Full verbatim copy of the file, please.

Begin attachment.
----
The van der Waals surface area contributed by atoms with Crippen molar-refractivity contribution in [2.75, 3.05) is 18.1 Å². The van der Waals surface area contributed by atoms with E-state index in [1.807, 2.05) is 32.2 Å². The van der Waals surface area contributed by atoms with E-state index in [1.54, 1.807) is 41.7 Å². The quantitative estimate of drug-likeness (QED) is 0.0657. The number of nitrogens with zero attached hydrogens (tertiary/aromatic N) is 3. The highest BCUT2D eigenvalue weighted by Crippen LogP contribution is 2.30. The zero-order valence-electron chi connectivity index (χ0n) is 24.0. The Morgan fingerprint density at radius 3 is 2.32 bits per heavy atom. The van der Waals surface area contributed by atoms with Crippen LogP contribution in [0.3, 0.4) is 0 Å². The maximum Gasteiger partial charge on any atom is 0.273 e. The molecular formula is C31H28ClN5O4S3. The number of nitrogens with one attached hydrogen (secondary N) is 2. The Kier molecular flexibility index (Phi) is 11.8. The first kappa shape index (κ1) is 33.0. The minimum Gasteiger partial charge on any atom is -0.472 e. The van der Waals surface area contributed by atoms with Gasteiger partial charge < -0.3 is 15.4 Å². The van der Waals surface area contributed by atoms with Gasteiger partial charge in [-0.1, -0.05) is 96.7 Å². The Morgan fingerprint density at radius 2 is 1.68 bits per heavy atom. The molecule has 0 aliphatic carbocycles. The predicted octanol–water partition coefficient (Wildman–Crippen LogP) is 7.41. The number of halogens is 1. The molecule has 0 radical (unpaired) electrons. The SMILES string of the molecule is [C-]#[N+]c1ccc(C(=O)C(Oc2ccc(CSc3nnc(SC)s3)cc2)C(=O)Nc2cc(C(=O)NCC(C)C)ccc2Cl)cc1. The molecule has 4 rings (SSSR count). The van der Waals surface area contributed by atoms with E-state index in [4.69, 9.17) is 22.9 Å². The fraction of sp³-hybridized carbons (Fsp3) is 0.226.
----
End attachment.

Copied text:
The van der Waals surface area contributed by atoms with Crippen molar-refractivity contribution in [2.75, 3.05) is 18.1 Å². The van der Waals surface area contributed by atoms with E-state index in [1.807, 2.05) is 32.2 Å². The van der Waals surface area contributed by atoms with E-state index in [1.54, 1.807) is 41.7 Å². The quantitative estimate of drug-likeness (QED) is 0.0657. The number of nitrogens with zero attached hydrogens (tertiary/aromatic N) is 3. The highest BCUT2D eigenvalue weighted by Crippen LogP contribution is 2.30. The zero-order valence-electron chi connectivity index (χ0n) is 24.0. The Morgan fingerprint density at radius 3 is 2.32 bits per heavy atom. The van der Waals surface area contributed by atoms with Crippen LogP contribution in [0.3, 0.4) is 0 Å². The maximum Gasteiger partial charge on any atom is 0.273 e. The molecular formula is C31H28ClN5O4S3. The number of nitrogens with one attached hydrogen (secondary N) is 2. The Kier molecular flexibility index (Phi) is 11.8. The first kappa shape index (κ1) is 33.0. The minimum Gasteiger partial charge on any atom is -0.472 e. The van der Waals surface area contributed by atoms with Gasteiger partial charge < -0.3 is 15.4 Å². The van der Waals surface area contributed by atoms with Gasteiger partial charge in [-0.1, -0.05) is 96.7 Å². The Morgan fingerprint density at radius 2 is 1.68 bits per heavy atom. The molecule has 0 aliphatic carbocycles. The predicted octanol–water partition coefficient (Wildman–Crippen LogP) is 7.41. The number of halogens is 1. The molecule has 0 radical (unpaired) electrons. The SMILES string of the molecule is [C-]#[N+]c1ccc(C(=O)C(Oc2ccc(CSc3nnc(SC)s3)cc2)C(=O)Nc2cc(C(=O)NCC(C)C)ccc2Cl)cc1. The molecule has 4 rings (SSSR count). The van der Waals surface area contributed by atoms with E-state index in [4.69, 9.17) is 22.9 Å². The fraction of sp³-hybridized carbons (Fsp3) is 0.226.